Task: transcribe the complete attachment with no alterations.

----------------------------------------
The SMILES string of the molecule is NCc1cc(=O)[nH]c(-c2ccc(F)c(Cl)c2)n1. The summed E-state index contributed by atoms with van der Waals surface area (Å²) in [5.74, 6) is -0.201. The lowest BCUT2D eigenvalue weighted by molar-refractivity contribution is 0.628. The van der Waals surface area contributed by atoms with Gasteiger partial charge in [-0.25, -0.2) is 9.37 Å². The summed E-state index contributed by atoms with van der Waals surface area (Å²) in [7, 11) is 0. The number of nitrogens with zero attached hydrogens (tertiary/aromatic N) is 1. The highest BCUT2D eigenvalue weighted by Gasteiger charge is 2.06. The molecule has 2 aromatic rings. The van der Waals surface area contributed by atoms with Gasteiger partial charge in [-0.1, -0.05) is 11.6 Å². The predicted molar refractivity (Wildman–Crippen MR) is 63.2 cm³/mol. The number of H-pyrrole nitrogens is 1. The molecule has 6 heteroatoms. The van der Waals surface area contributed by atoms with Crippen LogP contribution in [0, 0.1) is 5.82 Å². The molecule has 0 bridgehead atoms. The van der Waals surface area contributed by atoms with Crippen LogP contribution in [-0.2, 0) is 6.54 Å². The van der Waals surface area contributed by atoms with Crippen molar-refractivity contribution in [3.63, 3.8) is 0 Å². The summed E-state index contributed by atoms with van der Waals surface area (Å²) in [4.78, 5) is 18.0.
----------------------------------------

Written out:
The SMILES string of the molecule is NCc1cc(=O)[nH]c(-c2ccc(F)c(Cl)c2)n1. The summed E-state index contributed by atoms with van der Waals surface area (Å²) in [5.74, 6) is -0.201. The lowest BCUT2D eigenvalue weighted by molar-refractivity contribution is 0.628. The van der Waals surface area contributed by atoms with Gasteiger partial charge in [-0.25, -0.2) is 9.37 Å². The summed E-state index contributed by atoms with van der Waals surface area (Å²) in [7, 11) is 0. The number of nitrogens with zero attached hydrogens (tertiary/aromatic N) is 1. The highest BCUT2D eigenvalue weighted by Gasteiger charge is 2.06. The molecule has 2 aromatic rings. The van der Waals surface area contributed by atoms with Gasteiger partial charge in [-0.1, -0.05) is 11.6 Å². The predicted molar refractivity (Wildman–Crippen MR) is 63.2 cm³/mol. The number of H-pyrrole nitrogens is 1. The molecule has 6 heteroatoms. The van der Waals surface area contributed by atoms with Crippen LogP contribution in [0, 0.1) is 5.82 Å². The molecule has 0 bridgehead atoms. The van der Waals surface area contributed by atoms with Crippen LogP contribution in [-0.2, 0) is 6.54 Å². The van der Waals surface area contributed by atoms with Crippen molar-refractivity contribution in [3.63, 3.8) is 0 Å². The summed E-state index contributed by atoms with van der Waals surface area (Å²) in [4.78, 5) is 18.0.